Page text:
Additional Medicare Tax for a Professional Corporation Taxed as a Personal Service Corporation in California

Just as with California Professional Speech-Language Pathology Corporations electing to be taxed as S Corporations, shareholders of California Professional Speech-Language Pathology Corporations taxed as personal service corporations may manage their exposure to Additional Medicare Taxes by setting their reasonable salary to avoid the threshold for payment of Additional Medicare Taxes. Refer to the section titled Federal Self-Employment Taxation of a Professional Speech-Language Pathology Corporation Taxed as an S Corporation in California, above, for an explanation of Additional Medicare Taxes.

California Income Taxation of a Professional Speech-Language Pathology Corporation Taxed as a Personal Service Corporation in California

A California Professional Speech-Language Pathology Corporation taxed as a personal service corporation is subject to California state income tax. The rate of taxation is determined by the net income of the California Professional Speech-Language Pathology Corporation. As per the California Revenue and Taxation Code, Professional Corporations in California are taxed at a flat rate of 8.84% on the net income with a minimum tax of $800 annually paid to the California Franchise Tax Board. This tax is payable regardless of whether the corporation is active, inactive, operates at a loss, or files a return for a short period of less than 12 months.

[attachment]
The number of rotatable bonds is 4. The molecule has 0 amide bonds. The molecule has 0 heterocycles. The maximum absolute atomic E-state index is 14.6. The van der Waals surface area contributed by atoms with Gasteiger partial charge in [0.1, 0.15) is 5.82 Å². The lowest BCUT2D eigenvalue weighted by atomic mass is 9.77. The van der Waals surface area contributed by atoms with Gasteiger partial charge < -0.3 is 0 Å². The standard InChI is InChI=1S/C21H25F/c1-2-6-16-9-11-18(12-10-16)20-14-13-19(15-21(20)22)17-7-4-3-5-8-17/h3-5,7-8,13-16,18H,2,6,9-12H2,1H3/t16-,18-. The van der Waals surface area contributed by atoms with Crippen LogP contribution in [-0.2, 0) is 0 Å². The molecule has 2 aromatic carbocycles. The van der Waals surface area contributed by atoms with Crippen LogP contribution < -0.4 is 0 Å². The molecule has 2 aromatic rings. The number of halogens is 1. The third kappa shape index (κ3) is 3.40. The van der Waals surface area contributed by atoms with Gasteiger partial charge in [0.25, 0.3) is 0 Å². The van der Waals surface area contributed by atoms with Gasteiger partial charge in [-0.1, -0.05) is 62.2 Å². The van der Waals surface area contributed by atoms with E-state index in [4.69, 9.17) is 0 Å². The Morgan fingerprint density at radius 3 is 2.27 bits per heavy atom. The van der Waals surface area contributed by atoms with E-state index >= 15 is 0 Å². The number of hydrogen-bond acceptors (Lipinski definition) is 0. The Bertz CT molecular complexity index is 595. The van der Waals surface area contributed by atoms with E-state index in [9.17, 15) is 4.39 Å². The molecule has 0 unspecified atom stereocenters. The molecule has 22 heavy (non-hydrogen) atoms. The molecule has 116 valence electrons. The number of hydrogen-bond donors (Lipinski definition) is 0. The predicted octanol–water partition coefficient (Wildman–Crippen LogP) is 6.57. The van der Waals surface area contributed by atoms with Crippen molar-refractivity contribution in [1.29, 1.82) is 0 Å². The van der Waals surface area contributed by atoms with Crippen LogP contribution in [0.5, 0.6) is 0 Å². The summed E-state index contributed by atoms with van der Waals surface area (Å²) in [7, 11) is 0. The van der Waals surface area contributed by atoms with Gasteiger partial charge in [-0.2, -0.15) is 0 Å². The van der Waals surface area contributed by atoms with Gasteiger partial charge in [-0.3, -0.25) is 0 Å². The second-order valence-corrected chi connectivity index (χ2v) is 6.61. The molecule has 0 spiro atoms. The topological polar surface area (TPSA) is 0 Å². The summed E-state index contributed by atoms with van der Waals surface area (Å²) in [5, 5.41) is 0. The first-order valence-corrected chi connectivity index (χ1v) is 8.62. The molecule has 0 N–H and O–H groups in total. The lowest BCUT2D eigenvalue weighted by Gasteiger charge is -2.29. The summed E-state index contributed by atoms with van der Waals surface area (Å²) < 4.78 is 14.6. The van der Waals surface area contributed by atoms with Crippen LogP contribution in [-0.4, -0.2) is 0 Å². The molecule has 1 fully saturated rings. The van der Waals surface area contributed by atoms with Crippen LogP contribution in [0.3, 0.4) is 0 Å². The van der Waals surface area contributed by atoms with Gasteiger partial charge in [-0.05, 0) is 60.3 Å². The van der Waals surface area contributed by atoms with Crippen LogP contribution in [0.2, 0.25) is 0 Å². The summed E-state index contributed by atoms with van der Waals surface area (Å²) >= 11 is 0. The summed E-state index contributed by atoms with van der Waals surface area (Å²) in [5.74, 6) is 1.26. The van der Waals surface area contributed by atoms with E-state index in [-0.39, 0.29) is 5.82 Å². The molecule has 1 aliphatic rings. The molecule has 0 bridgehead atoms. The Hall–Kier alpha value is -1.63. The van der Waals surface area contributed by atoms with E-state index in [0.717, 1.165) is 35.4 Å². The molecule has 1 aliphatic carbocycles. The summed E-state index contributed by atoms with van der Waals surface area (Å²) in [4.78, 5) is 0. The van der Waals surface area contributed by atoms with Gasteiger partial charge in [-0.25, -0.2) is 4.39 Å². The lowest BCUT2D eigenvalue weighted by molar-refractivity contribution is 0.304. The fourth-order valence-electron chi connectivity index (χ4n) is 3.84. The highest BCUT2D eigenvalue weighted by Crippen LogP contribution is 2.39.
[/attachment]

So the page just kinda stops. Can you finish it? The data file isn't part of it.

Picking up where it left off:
Dividends distributed to shareholders, similar to federal taxes, are also subject to tax at the individual level in California. This means that after corporate-level taxation, any distributed income to the shareholders of the California Professional Speech-Language Pathology Corporation taxed as a personal service corporation is also taxable. This applies to dividends distributed by a California Professional Speech-Language Pathology Corporation taxed as a personal service corporation after they have been taxed at the corporate level. These dividends are included in the overall taxable income of the shareholder and are taxed according to their state tax rate. This form of taxation leads to a double taxation issue at the state level, similar to the one at the federal level. The specific tax rate will vary based on the income bracket of the shareholder, but it can range from 1% to 13.3%, the highest state income tax rate in the country. It is important to remember that this is an additional tax on top of federal taxes on dividends.